First, there’s record-shattering Hurricane Irma, of course, which devastated parts of the northern Leeward Islands, as well as the Caribbean, and poses a dire threat to the Southeast. It is forecast to pass over or very close to South Florida on Saturday night into Sunday as a Category 4 or 5 storm. As it does so, it will be a life-threatening storm with potentially devastating winds and deadly storm surge flooding along the coast.
Lurking behind Irma is Hurricane Jose, which is gathering strength and threatens some of the same areas left devastated by Irma. On its current forecast path, Jose is expected to pass near or on top of the northern Leeward Islands, including Barbuda and Antigua, on Saturday. It’s possible the storm will miss these islands and others, but hurricane watches have been issued in case they come close enough to bring hurricane conditions.
A direct hit by Hurricane Jose would severely hamper relief efforts in these locations at a time when humanitarian needs are highest, after many homes and businesses were destroyed by Hurricane Irma, which was the most intense storm ever to make landfall in the northern Leewards.
After passing the Leewards, Hurricane Jose is forecast to eventually move further north, away from the U.S., though some computer models project a meandering path that bears close watching next week.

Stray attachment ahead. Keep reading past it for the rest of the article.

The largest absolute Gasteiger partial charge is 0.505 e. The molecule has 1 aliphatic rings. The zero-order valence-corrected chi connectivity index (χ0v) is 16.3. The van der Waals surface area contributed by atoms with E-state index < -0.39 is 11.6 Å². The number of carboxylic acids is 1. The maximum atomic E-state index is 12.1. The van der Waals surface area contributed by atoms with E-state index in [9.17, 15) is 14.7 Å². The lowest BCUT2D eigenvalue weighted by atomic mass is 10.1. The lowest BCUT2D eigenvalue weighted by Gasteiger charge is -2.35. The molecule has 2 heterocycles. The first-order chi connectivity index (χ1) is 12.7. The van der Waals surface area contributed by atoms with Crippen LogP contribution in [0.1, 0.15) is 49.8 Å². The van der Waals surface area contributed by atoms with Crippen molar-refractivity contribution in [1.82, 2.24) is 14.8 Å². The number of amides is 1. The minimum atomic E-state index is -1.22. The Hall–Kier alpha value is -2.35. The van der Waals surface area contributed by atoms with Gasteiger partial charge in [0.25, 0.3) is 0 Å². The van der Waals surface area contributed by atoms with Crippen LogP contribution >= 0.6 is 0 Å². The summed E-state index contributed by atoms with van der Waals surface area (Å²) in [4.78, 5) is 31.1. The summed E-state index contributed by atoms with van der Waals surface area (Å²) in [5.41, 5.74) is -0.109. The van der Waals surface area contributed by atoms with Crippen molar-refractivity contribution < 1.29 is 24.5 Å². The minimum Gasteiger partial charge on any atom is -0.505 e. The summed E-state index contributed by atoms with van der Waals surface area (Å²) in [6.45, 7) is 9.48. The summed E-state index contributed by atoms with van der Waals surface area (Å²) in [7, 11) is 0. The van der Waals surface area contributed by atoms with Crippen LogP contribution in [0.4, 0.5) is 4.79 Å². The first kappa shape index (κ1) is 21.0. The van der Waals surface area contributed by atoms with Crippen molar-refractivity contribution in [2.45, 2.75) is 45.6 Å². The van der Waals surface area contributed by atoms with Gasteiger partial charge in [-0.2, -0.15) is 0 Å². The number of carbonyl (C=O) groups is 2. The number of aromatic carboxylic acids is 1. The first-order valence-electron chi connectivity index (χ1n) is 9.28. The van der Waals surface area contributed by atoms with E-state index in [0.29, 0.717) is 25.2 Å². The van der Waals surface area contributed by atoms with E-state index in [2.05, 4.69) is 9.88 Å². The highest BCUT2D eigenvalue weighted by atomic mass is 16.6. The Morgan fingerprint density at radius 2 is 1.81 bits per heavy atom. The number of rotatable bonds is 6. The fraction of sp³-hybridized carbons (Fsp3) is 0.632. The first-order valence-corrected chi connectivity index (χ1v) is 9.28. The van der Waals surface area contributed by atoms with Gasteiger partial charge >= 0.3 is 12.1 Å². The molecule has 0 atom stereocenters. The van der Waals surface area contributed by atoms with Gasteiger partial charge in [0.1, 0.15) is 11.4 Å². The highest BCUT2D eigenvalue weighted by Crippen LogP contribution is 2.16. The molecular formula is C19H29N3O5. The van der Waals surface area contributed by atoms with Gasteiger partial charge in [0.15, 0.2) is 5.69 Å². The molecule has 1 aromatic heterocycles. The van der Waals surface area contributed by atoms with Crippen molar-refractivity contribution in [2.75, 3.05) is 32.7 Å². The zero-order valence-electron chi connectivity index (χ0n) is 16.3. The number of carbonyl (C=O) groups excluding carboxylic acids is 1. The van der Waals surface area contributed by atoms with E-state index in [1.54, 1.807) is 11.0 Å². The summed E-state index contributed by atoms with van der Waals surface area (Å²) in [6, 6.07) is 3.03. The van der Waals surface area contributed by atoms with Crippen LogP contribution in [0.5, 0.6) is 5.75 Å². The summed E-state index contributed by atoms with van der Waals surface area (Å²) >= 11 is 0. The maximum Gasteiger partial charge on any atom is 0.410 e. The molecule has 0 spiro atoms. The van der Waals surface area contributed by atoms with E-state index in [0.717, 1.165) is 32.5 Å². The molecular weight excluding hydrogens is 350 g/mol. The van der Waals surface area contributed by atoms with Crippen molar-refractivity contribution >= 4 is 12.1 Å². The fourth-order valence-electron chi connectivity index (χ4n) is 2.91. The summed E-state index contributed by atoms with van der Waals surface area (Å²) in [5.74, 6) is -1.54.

Lastly, there’s Hurricane Katia, which formed on Wednesday in the southwestern Gulf of Mexico. Hurricane Katia is moving southwest while intensifying, and is projected to make landfall on Friday night into Saturday in the state of Veracruz as a Category 2 or 3 storm.
The National Oceanic and Atmospheric Administration (NOAA), which is responsible for monitoring and forecasting hurricanes, had predicted an above average Atlantic hurricane season.
This forecast was based in part on the absence of an El Niño event in the tropical Pacific Ocean, as there was last year. Such events tend to make the environment more hostile for Atlantic tropical storms and hurricanes by increasing upper level winds, which can tear nascent storms apart.
Instead, the North Atlantic basin features more ideal conditions for these massive storms this year, with relatively low wind shear, above average ocean temperatures, and a relative paucity of dry air masses that can also inhibit hurricane development.
WATCH: Hurricane Irma is the most powerful storm to slam the Atlantic Ocean. Here’s what you need to know.